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THE STORY - SUMMARY AND NOTES
Chapter 9 begins with the author interrupting his tale to deliver an apology and explanation. The old manuscript he's been following, he says, ended right in the middle of the previous chapter. For a while, he feared that he would never be able to tell his readers how the fight came out. But you are in luck! Another tattered manuscript that the author found in a secondhand bookstore picks up the Don's story at just this point. The author tells us that this second manuscript was written by an Arab historian named Cide Hamete Benengeli. From now on, the story will be based on Benengeli's version of the facts.
Why does Cervantes invent this imaginary historian? He tells us one reason: If his readers doubt the truth of the rest of the story, he says, they should remember that the Arabs and the Spanish are enemies. Besides, he adds, everyone knows that all Arabs are liars. If you don't like this novel, he goes on, blame "this dog of an author, not me." There are always a few readers who feel that Cervantes' comments about Arabs, Jews, and other minorities are evidence of prejudice. Most readers, however, feel sure that the author is actually making fun of bigoted attitudes. Like the other writers of his time, Cervantes often relies on stereotypes-a person's class, sex, and occupation were believed to be reliable guides to character. But at the same time, Cervantes had no use for hypocrisy in any form. Again and again, he portrays prejudice as shallow and self-serving.
You now pick up the action of the Don's fight with the Basque. Don Quixote is wounded: His ear is nearly cut off. He wins the fight, however. In the flush of victory, he gives Sancho a long lecture on the glories of knight-errantry. Sancho, meanwhile, is wondering how all this foolishness will lead to his becoming ruler of an island. But his master tells him that he has something better than an island, a magic balm (medicine) that will cure all ills.
Don Quixote and Sancho meet a group of goatherds who politely offer to share their simple lunch. This hospitality sets the Don off into another speech. Long ago, he says, mankind lived in innocence. There was no private property and no crime. The goatherds are skeptical. They doubt that such a Golden Age ever existed.
In the pastoral romances familiar to Cervantes' readers, shepherds were invariably portrayed unrealistically, as noble innocents who lived in a society free of crime and greed. The goatherds that you meet in this scene are obviously meant as a contrast with these fictitious creatures.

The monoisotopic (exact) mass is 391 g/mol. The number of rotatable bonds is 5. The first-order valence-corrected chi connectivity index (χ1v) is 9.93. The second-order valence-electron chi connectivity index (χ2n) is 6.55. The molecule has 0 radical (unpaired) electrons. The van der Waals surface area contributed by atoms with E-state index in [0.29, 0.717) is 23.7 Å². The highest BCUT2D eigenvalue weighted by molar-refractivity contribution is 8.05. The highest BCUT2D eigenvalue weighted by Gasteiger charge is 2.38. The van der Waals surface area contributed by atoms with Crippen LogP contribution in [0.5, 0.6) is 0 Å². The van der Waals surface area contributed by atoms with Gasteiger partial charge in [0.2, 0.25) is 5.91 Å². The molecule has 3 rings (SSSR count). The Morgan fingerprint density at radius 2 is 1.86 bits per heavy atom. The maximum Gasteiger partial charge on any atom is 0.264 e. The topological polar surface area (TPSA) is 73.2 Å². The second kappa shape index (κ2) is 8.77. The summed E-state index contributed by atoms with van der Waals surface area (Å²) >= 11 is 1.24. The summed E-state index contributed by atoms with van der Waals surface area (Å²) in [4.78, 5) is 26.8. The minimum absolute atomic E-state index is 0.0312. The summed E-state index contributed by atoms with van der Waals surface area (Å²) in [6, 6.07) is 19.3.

Of course, the Golden Age that Cervantes is describing existed only in the Garden of Eden (or in the realm of the idealized pastoral novel). It has nothing to do with the so-called Golden Age of Spain, an era that was at its height as Cervantes wrote. Nevertheless, the Don's comments in this scene may remind you of the way some people sound when they talk about "the good old days" of their youth. Since Cervantes lived during a time when Spanish power was beginning to decline, he no doubt heard many such conversations.
A young boy enters with news that a local student turned shepherd named Chrysostom has just died. The cause-unrequited love! Sancho and his master attend the funeral, where a friend reads Chrysostom's flowery farewell poem. Its subject is the pain and suffering of loving a woman who does not return that love.
Now Chrysostom's beloved, Marcela, arrives to tell her side of the story. Beauty may be lovable, she says, but it doesn't follow that a beautiful woman can return the love of every man who falls for her. Men say they like women who are modest and chaste. Yet they are always trying to get the women they desire to make an exception for their sakes and give up their modesty. And when a woman turns them down, they resent her.
All the men reluctantly agree that Marcela is right.
Again, this incident is a parody of the pastoral romances, a type of literature very popular during Cervantes' time. These tales usually involved the soulful love affair of a shepherd and a shepherdess. But the characters in pastorals bore no resemblance to the simple country folk they were supposed to be. They talked and acted more like the bored sophisticates who enjoyed such stories. Regardless of the original point of the parody, Marcela's complaint still makes sense today. Many young men still see seducing a beautiful young woman as a challenge, a way to demonstrate their machismo. A young woman can not afford to say yes too often if she wants to keep a good reputation. On the other hand, when she says no, she risks seeing her suitor's interest turn to anger.
Cervantes would not have necessarily understood or sympathized with the arguments of women's liberation. However, he had a sharp eye for all sorts of social hypocrisy. As you read notice that the author is often sympathetic to young people in love. However, characters who are in love with the abstract idea of love usually do not fare very well.
Some readers feel that this whole episode is a pointless digression. They see it as an example of the author's bad habit of getting bogged down in long-winded and irrelevant side plots. They find Marcela's speech as tedious and self-serving as Chrysostom's poem. Other readers disagree. They claim that Cervantes is illustrating an important point. In literature and in real life, we are all expected to play certain roles. Marcela wants only to be free and independent. But like Don Quixote, she is out of step with her world. With which group of readers do you agree? Why?